To these ends, planners must be relieved of their political burden. The Department of Transportation (DOT) — nor any other similar agency — should not have to take orders from community boards — engage with them, definitely — and those in charge of these processes should not be at the complete mercy of the vacillations in public thought. Much how we insulate senators from this force by giving them six-year terms, transportation officials should be appointed for longer periods of time, not serving directly at the pleasure of the mayor. In the sphere of public works — where almost any decision will be disliked by some constituency — independence from the body politic is necessary to make the most reasoned decisions, as planners must feel immune to backlash they may create.
Moreover, we must force cooperation. Even if city transit issues are dealt with on a municipal scale, truly integrating transportation requires discourse across governmental lines and across modal jurisdiction. The city DOT must work with its counterparts throughout the region, along with the MTA and Port Authority to furnish a unified metropolitan vision. Instead of working in their own fiefdoms, they must be legislatively compelled to engage in discourse, sharing and collaboration, for we are one region, not a constellation of cities.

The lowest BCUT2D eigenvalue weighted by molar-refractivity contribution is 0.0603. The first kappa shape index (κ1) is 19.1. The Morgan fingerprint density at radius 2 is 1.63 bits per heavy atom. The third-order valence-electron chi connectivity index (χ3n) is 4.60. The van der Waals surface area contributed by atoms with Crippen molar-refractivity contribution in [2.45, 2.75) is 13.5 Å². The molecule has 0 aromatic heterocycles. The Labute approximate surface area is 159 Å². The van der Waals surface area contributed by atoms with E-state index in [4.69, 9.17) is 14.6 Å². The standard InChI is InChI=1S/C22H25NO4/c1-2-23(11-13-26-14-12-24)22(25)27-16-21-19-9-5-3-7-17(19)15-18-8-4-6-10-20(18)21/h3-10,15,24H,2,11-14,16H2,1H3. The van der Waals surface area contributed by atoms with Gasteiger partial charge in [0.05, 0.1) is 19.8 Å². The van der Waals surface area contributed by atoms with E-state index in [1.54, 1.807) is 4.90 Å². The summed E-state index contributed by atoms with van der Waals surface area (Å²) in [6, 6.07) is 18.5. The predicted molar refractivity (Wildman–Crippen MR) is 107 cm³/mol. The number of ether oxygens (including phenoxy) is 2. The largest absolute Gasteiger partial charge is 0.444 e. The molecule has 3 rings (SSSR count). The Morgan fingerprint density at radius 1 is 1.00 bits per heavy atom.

In the end, the story of bicycles in our New York is just another step in transportation evolution. Our city has seen modes rise, fight and fall dozens of time. In this era, however, in which we have civic control of the conflict, we must not lose sight of the past. To balkanize and politicize planning is to hurt our city, as has been illustrated for us countless times. Transportation is a regional concern; choices in public works affect us all, and therefore they must be thought about, debated and executed on that scale. Additionally, while planning is currently seen as a highly political issue, we must realize that in many cases, the need — or lack thereof — for a project can be determined objectively — scientifically. Finally, we must stop asking ourselves which mode is “best” across the board. To create an optimized network, systems must specialize. Each mode should be used in the role where it is strongest, eliminating cases negative duplication, thereby rationalizing our metropolitan fabric.